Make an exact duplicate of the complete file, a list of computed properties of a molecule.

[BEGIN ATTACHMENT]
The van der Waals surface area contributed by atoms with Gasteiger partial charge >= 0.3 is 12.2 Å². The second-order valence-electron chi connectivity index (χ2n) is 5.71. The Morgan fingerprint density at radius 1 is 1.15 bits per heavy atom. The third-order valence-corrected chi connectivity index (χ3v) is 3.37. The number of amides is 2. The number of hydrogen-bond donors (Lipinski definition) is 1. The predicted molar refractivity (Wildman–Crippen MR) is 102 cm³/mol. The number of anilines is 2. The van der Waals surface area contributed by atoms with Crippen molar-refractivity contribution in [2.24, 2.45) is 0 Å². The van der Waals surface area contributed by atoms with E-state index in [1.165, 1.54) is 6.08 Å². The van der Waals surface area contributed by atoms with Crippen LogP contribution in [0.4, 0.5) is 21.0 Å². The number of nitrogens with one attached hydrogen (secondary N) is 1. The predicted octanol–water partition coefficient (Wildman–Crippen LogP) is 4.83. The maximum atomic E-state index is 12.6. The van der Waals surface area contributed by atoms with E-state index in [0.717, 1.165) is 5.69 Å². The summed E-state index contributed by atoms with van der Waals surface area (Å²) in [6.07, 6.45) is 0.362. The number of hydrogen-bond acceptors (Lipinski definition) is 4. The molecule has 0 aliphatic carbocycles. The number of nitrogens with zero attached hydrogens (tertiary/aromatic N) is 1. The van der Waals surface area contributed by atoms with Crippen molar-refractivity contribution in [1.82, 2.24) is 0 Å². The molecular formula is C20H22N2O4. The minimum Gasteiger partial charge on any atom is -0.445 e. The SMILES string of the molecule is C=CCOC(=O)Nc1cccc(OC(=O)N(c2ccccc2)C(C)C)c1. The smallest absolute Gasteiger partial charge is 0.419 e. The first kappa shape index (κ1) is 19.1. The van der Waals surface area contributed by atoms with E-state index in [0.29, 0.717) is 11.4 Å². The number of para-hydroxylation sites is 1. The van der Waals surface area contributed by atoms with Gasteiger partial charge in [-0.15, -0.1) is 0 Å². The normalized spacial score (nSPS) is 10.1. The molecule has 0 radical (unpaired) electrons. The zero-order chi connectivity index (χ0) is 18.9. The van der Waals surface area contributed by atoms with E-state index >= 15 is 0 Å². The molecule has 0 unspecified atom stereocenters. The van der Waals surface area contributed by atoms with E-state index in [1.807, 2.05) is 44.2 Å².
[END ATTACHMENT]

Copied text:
The van der Waals surface area contributed by atoms with Gasteiger partial charge >= 0.3 is 12.2 Å². The second-order valence-electron chi connectivity index (χ2n) is 5.71. The Morgan fingerprint density at radius 1 is 1.15 bits per heavy atom. The third-order valence-corrected chi connectivity index (χ3v) is 3.37. The number of amides is 2. The number of hydrogen-bond donors (Lipinski definition) is 1. The predicted molar refractivity (Wildman–Crippen MR) is 102 cm³/mol. The number of anilines is 2. The van der Waals surface area contributed by atoms with Crippen molar-refractivity contribution in [2.24, 2.45) is 0 Å². The van der Waals surface area contributed by atoms with E-state index in [1.165, 1.54) is 6.08 Å². The van der Waals surface area contributed by atoms with Crippen LogP contribution in [0.4, 0.5) is 21.0 Å². The number of nitrogens with one attached hydrogen (secondary N) is 1. The predicted octanol–water partition coefficient (Wildman–Crippen LogP) is 4.83. The maximum atomic E-state index is 12.6. The van der Waals surface area contributed by atoms with E-state index in [0.717, 1.165) is 5.69 Å². The summed E-state index contributed by atoms with van der Waals surface area (Å²) in [6.07, 6.45) is 0.362. The number of hydrogen-bond acceptors (Lipinski definition) is 4. The molecule has 0 aliphatic carbocycles. The number of nitrogens with zero attached hydrogens (tertiary/aromatic N) is 1. The van der Waals surface area contributed by atoms with Crippen molar-refractivity contribution in [1.82, 2.24) is 0 Å². The molecular formula is C20H22N2O4. The minimum Gasteiger partial charge on any atom is -0.445 e. The SMILES string of the molecule is C=CCOC(=O)Nc1cccc(OC(=O)N(c2ccccc2)C(C)C)c1. The smallest absolute Gasteiger partial charge is 0.419 e. The first kappa shape index (κ1) is 19.1. The van der Waals surface area contributed by atoms with E-state index in [0.29, 0.717) is 11.4 Å². The number of para-hydroxylation sites is 1. The van der Waals surface area contributed by atoms with Gasteiger partial charge in [-0.15, -0.1) is 0 Å². The normalized spacial score (nSPS) is 10.1. The molecule has 0 radical (unpaired) electrons. The zero-order chi connectivity index (χ0) is 18.9. The van der Waals surface area contributed by atoms with E-state index >= 15 is 0 Å². The molecule has 0 unspecified atom stereocenters. The van der Waals surface area contributed by atoms with E-state index in [1.807, 2.05) is 44.2 Å².